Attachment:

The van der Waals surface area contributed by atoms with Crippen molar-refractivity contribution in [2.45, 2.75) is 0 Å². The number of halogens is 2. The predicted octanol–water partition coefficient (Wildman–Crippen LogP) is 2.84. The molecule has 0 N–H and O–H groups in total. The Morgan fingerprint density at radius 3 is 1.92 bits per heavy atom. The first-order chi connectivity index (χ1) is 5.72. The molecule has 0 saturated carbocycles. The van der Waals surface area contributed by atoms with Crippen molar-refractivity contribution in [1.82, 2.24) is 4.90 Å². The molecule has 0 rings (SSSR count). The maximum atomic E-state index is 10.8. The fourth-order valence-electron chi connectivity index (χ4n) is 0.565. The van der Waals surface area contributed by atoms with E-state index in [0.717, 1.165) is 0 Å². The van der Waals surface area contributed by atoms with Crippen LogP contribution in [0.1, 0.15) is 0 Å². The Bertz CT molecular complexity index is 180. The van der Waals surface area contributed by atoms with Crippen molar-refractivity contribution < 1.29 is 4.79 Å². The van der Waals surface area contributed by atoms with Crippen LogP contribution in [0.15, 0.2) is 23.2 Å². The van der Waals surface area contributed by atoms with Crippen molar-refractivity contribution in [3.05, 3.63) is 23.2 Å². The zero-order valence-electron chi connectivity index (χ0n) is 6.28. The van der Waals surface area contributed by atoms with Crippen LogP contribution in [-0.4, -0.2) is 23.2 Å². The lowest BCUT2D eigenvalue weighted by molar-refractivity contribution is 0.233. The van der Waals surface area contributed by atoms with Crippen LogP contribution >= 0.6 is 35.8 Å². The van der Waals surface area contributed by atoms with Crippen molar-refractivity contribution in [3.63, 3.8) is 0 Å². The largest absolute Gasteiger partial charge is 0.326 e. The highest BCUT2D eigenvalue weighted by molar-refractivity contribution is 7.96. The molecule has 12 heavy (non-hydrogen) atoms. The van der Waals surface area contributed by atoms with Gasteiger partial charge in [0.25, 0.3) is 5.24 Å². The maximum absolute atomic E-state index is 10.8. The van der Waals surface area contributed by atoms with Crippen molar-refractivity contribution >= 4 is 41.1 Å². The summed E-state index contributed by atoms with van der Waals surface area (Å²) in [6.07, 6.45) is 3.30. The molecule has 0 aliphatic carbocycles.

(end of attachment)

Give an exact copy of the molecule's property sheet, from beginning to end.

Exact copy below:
The van der Waals surface area contributed by atoms with Crippen molar-refractivity contribution in [2.45, 2.75) is 0 Å². The number of halogens is 2. The predicted octanol–water partition coefficient (Wildman–Crippen LogP) is 2.84. The molecule has 0 N–H and O–H groups in total. The Morgan fingerprint density at radius 3 is 1.92 bits per heavy atom. The first-order chi connectivity index (χ1) is 5.72. The molecule has 0 saturated carbocycles. The van der Waals surface area contributed by atoms with Crippen molar-refractivity contribution in [1.82, 2.24) is 4.90 Å². The molecule has 0 rings (SSSR count). The maximum atomic E-state index is 10.8. The fourth-order valence-electron chi connectivity index (χ4n) is 0.565. The van der Waals surface area contributed by atoms with E-state index in [0.717, 1.165) is 0 Å². The van der Waals surface area contributed by atoms with Crippen LogP contribution in [0.1, 0.15) is 0 Å². The Bertz CT molecular complexity index is 180. The van der Waals surface area contributed by atoms with Crippen molar-refractivity contribution < 1.29 is 4.79 Å². The van der Waals surface area contributed by atoms with Crippen LogP contribution in [0.15, 0.2) is 23.2 Å². The van der Waals surface area contributed by atoms with Crippen molar-refractivity contribution in [3.05, 3.63) is 23.2 Å². The zero-order valence-electron chi connectivity index (χ0n) is 6.28. The van der Waals surface area contributed by atoms with Crippen LogP contribution in [-0.4, -0.2) is 23.2 Å². The lowest BCUT2D eigenvalue weighted by molar-refractivity contribution is 0.233. The van der Waals surface area contributed by atoms with Crippen LogP contribution >= 0.6 is 35.8 Å². The van der Waals surface area contributed by atoms with Crippen molar-refractivity contribution in [3.63, 3.8) is 0 Å². The largest absolute Gasteiger partial charge is 0.326 e. The highest BCUT2D eigenvalue weighted by molar-refractivity contribution is 7.96. The molecule has 12 heavy (non-hydrogen) atoms. The van der Waals surface area contributed by atoms with Gasteiger partial charge in [0.25, 0.3) is 5.24 Å². The maximum absolute atomic E-state index is 10.8. The van der Waals surface area contributed by atoms with Crippen molar-refractivity contribution >= 4 is 41.1 Å². The summed E-state index contributed by atoms with van der Waals surface area (Å²) in [6.07, 6.45) is 3.30. The molecule has 0 aliphatic carbocycles.